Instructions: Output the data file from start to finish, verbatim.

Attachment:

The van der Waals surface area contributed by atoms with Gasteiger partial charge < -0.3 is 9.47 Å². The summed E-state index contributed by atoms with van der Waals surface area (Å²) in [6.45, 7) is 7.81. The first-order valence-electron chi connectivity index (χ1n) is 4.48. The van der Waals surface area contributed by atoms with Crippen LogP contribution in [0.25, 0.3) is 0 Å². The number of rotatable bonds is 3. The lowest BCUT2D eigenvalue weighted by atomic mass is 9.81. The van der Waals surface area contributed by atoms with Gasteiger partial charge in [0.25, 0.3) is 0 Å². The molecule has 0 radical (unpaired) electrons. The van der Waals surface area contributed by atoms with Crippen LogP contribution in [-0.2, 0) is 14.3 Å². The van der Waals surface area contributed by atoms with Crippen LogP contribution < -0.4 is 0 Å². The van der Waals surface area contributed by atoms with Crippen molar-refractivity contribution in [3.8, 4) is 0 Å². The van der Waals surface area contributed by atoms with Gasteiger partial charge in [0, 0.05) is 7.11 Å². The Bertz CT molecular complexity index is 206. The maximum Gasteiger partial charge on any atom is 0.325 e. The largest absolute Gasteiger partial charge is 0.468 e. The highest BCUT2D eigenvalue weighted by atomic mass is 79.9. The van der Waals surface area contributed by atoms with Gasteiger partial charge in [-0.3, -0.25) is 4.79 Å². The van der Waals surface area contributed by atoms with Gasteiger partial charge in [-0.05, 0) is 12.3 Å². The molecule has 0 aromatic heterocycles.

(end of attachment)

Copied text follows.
The van der Waals surface area contributed by atoms with Gasteiger partial charge < -0.3 is 9.47 Å². The summed E-state index contributed by atoms with van der Waals surface area (Å²) in [6.45, 7) is 7.81. The first-order valence-electron chi connectivity index (χ1n) is 4.48. The van der Waals surface area contributed by atoms with Crippen LogP contribution in [0.25, 0.3) is 0 Å². The number of rotatable bonds is 3. The lowest BCUT2D eigenvalue weighted by atomic mass is 9.81. The van der Waals surface area contributed by atoms with Gasteiger partial charge in [0.25, 0.3) is 0 Å². The molecule has 0 radical (unpaired) electrons. The van der Waals surface area contributed by atoms with Crippen LogP contribution in [-0.2, 0) is 14.3 Å². The van der Waals surface area contributed by atoms with Crippen LogP contribution < -0.4 is 0 Å². The van der Waals surface area contributed by atoms with Crippen molar-refractivity contribution in [3.8, 4) is 0 Å². The van der Waals surface area contributed by atoms with Gasteiger partial charge in [0, 0.05) is 7.11 Å². The Bertz CT molecular complexity index is 206. The maximum Gasteiger partial charge on any atom is 0.325 e. The largest absolute Gasteiger partial charge is 0.468 e. The highest BCUT2D eigenvalue weighted by atomic mass is 79.9. The van der Waals surface area contributed by atoms with Gasteiger partial charge in [-0.3, -0.25) is 4.79 Å². The van der Waals surface area contributed by atoms with Gasteiger partial charge in [-0.05, 0) is 12.3 Å². The molecule has 0 aromatic heterocycles.